Mike McDaniel’s first game as head coach in South Beach, the Miami Dolphins beat the New England Patriots 20-7. All eyes would be on the offense, where new receiver Tyreek Hill, Jaylen Waddle, and quarterback Tua Tagovailoa would work together to make an offense that the Dolphins could hopefully use to get to the playoffs.
On the first return, I would say the offense looked smooth in the right places. In Week 1, they had the 13th best EPA per play in the NFL and a 48.3% success rate overall. But I think there was some meat left on the bone, so to speak, when it talks to the offense on Sunday, but that’s what the film room is for. So let’s see what went well and what went wrong with the Dolphins’ offense on Sunday.
Creative uses of movement and people to gain an advantage
Since he came from San Francisco, we know that McDaniel would bring some of Shanahan’s style to the Dolphins’ offense. But, like most things that go to South Beach, McDaniel has given the Shanahan offense more energy and flavor, adding flavors that fit the players he has in Miami.
For example, Jimmy Garoppolo spent most of his time under center in San Francisco. Last year, 380 of his dropbacks were from the gun, the 22nd most in the NFL. As a QB, it was where he felt most at home. Tua will spend a lot of time as quarterback for the Dolphins from the shotgun because that’s where he’s most comfortable. When the Dolphins were on scoring drives, they used Tua’s quick release. The point guard style to bring the ball to their playmakers, like Tyreek Hill, who was targeted 12 times on Sunday.
Hill’s use was also interesting because they moved him around to improve the passing game. Hill is the quickest player in the NFL, so McDaniel throws the ball to him out of jet motions and into stacks, like this early chunk completion:
Check out what the motion does to the Patriots’ second line of defense. It pushes them back, making it easier for the linemen to get to them. Also, giving Chase Edmonds a way to cut back. McDaniel’s offense in Miami is supercharged. And his use of motion is helping the Dolphin’s offense create good chances for their speedy skill players.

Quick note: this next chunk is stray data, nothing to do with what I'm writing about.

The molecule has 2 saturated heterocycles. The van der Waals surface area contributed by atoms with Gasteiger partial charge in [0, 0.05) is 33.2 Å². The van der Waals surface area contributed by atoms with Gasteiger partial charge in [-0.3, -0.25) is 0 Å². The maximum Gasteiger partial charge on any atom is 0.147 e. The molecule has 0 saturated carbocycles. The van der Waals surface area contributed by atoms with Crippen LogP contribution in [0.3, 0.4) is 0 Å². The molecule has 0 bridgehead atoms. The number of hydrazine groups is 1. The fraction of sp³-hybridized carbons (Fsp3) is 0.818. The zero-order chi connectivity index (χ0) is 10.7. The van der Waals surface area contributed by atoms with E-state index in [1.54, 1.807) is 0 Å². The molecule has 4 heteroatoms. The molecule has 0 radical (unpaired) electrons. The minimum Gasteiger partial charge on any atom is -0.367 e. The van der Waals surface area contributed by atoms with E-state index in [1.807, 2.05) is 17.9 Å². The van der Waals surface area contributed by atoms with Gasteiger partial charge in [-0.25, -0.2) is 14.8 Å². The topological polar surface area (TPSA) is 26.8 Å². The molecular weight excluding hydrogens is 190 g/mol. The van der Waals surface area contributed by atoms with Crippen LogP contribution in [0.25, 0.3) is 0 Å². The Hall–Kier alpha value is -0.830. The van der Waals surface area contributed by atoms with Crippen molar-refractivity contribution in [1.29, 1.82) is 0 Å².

Offensive line play and offensive predictability
Tyreek and Jaylen Waddle are stacked when the ball has snapped because the Dolphins moved Tyreek. Hill sees that the DB has to run across the formation and over another DB to get to him. Because of this, Hill breaks off the route. Easy chunk play. If McDaniel can keep using personnel and motion to make the game easy for Hill and Waddle, Miami will have a lot of big plays in the passing game.
Later in the game, Miami would leave their backs and tight ends in the protection or add chip help. Which is something you can do, but you don’t want to keep living in that world. Getting all your guys into the passing idea is key to an explosive offense, and if the offensive line can’t keep up on the interior, the Dolphins won’t be as fierce.
The Miami offense would benefit significantly from running the ball out of the shotgun formation. Because Tagovailoa is a better passer out of the shotgun. The Dolphin’s offense needs to be able to see different looks and keep the defense guessing. The Dolphins pull their left guard for this run play, and Durham Smythe goes to block the LB. But there is a big problem: nobody stops Deatrich Wise Jr., so the play is over. Keep updated here at OKBet blogs for more information and best odds.
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